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Projects

The SRT is a small telescope that provides an introduction to radio astronomy instrumentation and radio astronomical observing techniques to undergraduate student and faculty. Several projects that span topics from instrument evaluation and calibration as well as scientific applications for the SRT are provided below. The projects are divided into three sections - the first set consist of instrument evaluation projects, the second contains adescription of solar observations that can be performed with the system and the final section contains a description of the observations of the hydrogen line.

[A] Evaluate radiometer performance

a) Measure system temperature using vane calibration
- check at various frequencies in 1420 MHz radio astronomy band.

Student Lab Exercise: Measure System Temperature Using a Vane Calibrator

b) measurement of the SRT antenna half-power beamwidth (HPBW) using the sun as a signal source

Student Lab Exercise: Measure Antenna Beamwidth Using the Sun

c) Measure aperture efficiency using automated on/offs on Cas A, Moon and Cygnus X

Student Lab Exercise: Measure Aperture Efficiency

Student Lab Exercise: Measure SRT Sensitivity

Student Lab Exercise: SRT Receiver Tests

Student Lab Exercise: Measure the Beam Efficiency Using Standard Hydrogen Line Calibration

SRT continuum flux calibrators

Source
Flux density Jy
Expected Ta K
Comments
Moon
710
1
Very Weak
Cassiopeia A
2000
1.5
7.5 ft dish - 50% efficiency
Cygnus A
~5000
7
Extended
Sun
2×105 - 2×106
264 - 2640
Variable

Download SRT Sun Map: PDF (11 kB), PostScript (44 kB)

[B] Solar observations

a) Measure the Sun's flux density. - A time history of the 28 day solar rotation would be especially interesting and can provide evidence for the rotation period of the Sun. This figure shows such a plot - the blue points with the error bars are the flux values from the SRT and the pink points are from the NOAA site given below.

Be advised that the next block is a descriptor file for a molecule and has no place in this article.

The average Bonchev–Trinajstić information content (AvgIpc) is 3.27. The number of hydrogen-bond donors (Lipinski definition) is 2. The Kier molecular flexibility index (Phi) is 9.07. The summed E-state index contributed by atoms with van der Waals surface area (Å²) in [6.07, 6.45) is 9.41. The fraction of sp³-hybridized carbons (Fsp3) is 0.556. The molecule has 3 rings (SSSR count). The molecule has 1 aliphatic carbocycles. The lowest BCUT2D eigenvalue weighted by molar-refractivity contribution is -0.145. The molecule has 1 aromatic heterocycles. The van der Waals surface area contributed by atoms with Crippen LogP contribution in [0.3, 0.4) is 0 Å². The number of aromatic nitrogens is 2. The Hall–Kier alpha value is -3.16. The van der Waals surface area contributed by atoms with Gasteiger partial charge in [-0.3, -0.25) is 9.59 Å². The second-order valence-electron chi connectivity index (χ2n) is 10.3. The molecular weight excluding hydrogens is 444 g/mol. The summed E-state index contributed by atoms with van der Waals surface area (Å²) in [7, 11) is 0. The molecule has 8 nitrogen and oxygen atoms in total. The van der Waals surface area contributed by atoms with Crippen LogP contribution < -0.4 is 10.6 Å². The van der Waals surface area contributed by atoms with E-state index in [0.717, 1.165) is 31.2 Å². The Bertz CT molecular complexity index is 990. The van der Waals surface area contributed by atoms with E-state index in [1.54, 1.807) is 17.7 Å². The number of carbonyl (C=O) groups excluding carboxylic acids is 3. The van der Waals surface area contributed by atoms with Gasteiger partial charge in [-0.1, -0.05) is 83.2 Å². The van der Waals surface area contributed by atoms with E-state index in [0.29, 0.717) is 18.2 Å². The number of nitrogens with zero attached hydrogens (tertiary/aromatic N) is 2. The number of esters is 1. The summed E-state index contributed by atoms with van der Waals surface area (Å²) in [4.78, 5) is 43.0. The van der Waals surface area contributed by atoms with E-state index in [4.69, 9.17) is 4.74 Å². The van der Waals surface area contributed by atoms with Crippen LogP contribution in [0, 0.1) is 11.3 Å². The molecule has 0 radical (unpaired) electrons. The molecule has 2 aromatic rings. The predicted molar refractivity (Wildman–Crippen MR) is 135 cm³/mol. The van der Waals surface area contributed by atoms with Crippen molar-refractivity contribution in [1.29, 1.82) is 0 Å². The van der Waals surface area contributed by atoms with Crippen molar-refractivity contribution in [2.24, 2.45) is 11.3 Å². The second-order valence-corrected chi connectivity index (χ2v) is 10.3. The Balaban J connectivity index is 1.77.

Daily solar radio flux data can be obtained from the NOAA/NWS Space Weather Prediction Center

b) During periods of high solar activity the SRT can be used to detect radio flares from the Sun.

Sample Results: Daily solar Observations with the SRT, PDF

[C] Galactic hydrogen line project

a) Measurement of the Galactic Rotation Curve can be achieved by observing hydrogen lines at different points along the Galactic plane. The rotational curve can be created by plotting the maximun velocity observed along each line of sight versus the distance of this point from th Galactic center.

Student Lab Exercise: Galactic Rotation Curve, PDF

b) Map the sky in 21 cm H I emission. The entire sky can be mapped in 24 hours with about 10 seconds integration per beam. A deeper, more sensitive survey can be made by parking the antenna at one declination for 24 hours and letting the earth's rotation map out one swath each day. With the 4 degree beamwidth this will take more than a month to cover the sky visible from the Boston area.

 

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